• Having to change gears when you're not ready to, or having to stay working on a specific thing when you just need a break are risks that come along with being in a space where other people have a say over your workflow.

  • Productivity goes hand-in-hand with the ideas above; if your time is consumed, and your environment is uncomfortable, you are going to be less productive. Of course, being in an office can increase productivity in some people, but that isn't always the case. You need to ask yourself in which environment are you going to work better.


If you really can't do without certain aspects of office life, but also really can't see yourself working strictly from home, there are a few things that can be done to make the balance a little better for you.

Co-working Space, Cafe, Library or Studio

  • Maybe you don't want to be in an office, but you also don't want to be at home all the time. The creators of co-working spaces have you covered. Here you can rent space in an office setting, shared with others, but it's possible that none of you work for the same company. You get that same designated working space, with amenities like printers and wifi, but without having to see your boss.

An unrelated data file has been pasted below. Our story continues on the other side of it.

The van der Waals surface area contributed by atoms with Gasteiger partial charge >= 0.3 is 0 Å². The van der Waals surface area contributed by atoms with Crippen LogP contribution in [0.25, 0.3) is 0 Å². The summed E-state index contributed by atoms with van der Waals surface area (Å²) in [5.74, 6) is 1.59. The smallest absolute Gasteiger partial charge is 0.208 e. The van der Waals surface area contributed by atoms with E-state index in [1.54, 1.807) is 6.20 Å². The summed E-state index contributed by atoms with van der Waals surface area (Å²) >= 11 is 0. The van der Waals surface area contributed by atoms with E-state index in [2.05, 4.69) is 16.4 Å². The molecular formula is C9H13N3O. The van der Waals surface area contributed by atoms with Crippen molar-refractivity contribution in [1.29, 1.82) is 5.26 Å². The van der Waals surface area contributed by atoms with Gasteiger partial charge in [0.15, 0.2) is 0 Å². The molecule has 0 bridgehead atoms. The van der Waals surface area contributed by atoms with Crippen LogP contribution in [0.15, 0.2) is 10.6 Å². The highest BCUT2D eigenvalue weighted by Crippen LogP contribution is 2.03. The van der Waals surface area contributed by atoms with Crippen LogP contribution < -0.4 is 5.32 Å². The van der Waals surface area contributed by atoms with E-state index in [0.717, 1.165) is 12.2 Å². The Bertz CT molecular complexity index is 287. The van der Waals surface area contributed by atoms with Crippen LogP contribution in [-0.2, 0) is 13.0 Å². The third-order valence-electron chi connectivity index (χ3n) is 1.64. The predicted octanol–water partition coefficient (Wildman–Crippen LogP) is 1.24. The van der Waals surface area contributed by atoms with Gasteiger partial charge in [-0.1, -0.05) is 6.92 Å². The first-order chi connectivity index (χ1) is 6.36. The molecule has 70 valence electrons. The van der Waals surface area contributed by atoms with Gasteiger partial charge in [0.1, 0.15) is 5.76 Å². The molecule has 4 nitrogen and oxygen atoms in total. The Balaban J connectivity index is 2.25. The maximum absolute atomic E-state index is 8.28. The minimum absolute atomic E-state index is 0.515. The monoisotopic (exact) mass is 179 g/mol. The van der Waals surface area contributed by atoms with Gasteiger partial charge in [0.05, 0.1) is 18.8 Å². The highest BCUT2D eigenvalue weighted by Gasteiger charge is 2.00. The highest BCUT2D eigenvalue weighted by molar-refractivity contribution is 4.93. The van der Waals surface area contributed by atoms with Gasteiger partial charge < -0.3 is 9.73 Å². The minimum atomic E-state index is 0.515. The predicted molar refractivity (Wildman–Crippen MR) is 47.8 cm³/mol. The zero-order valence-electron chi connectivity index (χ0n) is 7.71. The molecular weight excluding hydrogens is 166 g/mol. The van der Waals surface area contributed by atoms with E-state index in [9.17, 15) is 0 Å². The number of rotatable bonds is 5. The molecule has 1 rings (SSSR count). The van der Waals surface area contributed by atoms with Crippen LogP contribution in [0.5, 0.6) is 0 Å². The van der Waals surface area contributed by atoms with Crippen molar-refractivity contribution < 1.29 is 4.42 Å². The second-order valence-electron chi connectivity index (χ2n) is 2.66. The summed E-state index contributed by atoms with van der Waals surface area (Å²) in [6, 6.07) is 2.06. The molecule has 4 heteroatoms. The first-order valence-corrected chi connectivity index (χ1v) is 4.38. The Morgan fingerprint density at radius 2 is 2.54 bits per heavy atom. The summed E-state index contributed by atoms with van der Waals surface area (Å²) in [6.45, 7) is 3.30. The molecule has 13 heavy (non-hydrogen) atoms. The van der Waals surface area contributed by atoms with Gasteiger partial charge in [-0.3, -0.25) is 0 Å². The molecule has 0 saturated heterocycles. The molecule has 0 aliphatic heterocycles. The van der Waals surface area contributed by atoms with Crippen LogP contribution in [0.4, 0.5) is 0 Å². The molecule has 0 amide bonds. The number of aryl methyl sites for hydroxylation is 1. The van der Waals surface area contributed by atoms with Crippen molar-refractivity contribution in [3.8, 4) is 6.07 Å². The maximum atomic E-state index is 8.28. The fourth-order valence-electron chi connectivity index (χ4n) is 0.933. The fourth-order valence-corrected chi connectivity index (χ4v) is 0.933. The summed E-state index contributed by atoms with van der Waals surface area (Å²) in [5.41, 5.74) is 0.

• Opt to work in a cafe or coffee shop, but be sure to grab a snack or drink at least once per day as "rent."

  • Another good option can be your local library, where the setting might be a bit quieter than the coffee shop, and a lot cheaper than the co-working space.

  • Finally, and especially if you're in a materially artistic field, a studio can be a good choice for you. You can rent a space to keep all of your tools and materials and lock it up for the night when you're done. Depending on the studio, you might also have 24/7 access for when inspiration strikes at 3 AM.

Co-working Online

  • If you miss simply having the presence of someone else who is also deep in their work, you can find a community online that is just that. Many different social media resources house communities of people who just like to be deep in work together, whether it's voice, video, or both. Find a community you feel comfortable in and you have yourself some new work buddies!

Flexible Schedule

  • Assuming you work in a company that is allowing people to come in right now, see if you can work out a split schedule with your manager. It might be possible to work from home 2 or 3 times a week and spend the rest of the days in the office when they need you to physically be there. If you enjoy both the work-from-home and work-at-office experience, this is a win-win.

So, what will it be?

With all of this information in mind, be sure to ask yourself which choice is right for you. Do you want to continue working in person? Do you want to transition to working at home? It all depends on your personality, lifestyle, and needs.